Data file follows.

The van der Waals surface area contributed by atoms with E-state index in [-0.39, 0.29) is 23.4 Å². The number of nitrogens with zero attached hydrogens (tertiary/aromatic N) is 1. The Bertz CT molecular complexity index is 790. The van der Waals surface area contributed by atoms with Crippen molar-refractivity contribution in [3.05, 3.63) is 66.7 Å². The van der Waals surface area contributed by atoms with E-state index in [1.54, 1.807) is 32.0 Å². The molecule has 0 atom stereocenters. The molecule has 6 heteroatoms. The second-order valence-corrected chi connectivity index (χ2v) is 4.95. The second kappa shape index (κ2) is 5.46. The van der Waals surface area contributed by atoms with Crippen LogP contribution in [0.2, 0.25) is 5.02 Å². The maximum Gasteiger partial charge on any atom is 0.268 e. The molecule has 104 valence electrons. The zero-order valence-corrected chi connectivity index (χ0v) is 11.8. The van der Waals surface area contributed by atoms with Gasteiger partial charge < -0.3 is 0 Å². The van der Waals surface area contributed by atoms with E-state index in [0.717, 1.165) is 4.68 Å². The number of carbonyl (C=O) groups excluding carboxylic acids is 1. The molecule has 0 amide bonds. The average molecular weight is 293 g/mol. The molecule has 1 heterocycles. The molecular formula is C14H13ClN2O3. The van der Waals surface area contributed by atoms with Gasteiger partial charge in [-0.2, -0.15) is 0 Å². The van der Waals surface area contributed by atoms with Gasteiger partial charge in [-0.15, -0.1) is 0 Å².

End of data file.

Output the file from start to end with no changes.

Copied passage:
The van der Waals surface area contributed by atoms with E-state index in [-0.39, 0.29) is 23.4 Å². The number of nitrogens with zero attached hydrogens (tertiary/aromatic N) is 1. The Bertz CT molecular complexity index is 790. The van der Waals surface area contributed by atoms with Crippen molar-refractivity contribution in [3.05, 3.63) is 66.7 Å². The van der Waals surface area contributed by atoms with E-state index in [1.54, 1.807) is 32.0 Å². The molecule has 0 atom stereocenters. The molecule has 6 heteroatoms. The second-order valence-corrected chi connectivity index (χ2v) is 4.95. The second kappa shape index (κ2) is 5.46. The van der Waals surface area contributed by atoms with Crippen LogP contribution in [0.2, 0.25) is 5.02 Å². The maximum Gasteiger partial charge on any atom is 0.268 e. The molecule has 104 valence electrons. The zero-order valence-corrected chi connectivity index (χ0v) is 11.8. The van der Waals surface area contributed by atoms with Gasteiger partial charge < -0.3 is 0 Å². The van der Waals surface area contributed by atoms with E-state index in [0.717, 1.165) is 4.68 Å². The number of carbonyl (C=O) groups excluding carboxylic acids is 1. The molecule has 0 amide bonds. The average molecular weight is 293 g/mol. The molecule has 1 heterocycles. The molecular formula is C14H13ClN2O3. The van der Waals surface area contributed by atoms with Gasteiger partial charge in [-0.2, -0.15) is 0 Å². The van der Waals surface area contributed by atoms with Gasteiger partial charge in [-0.15, -0.1) is 0 Å².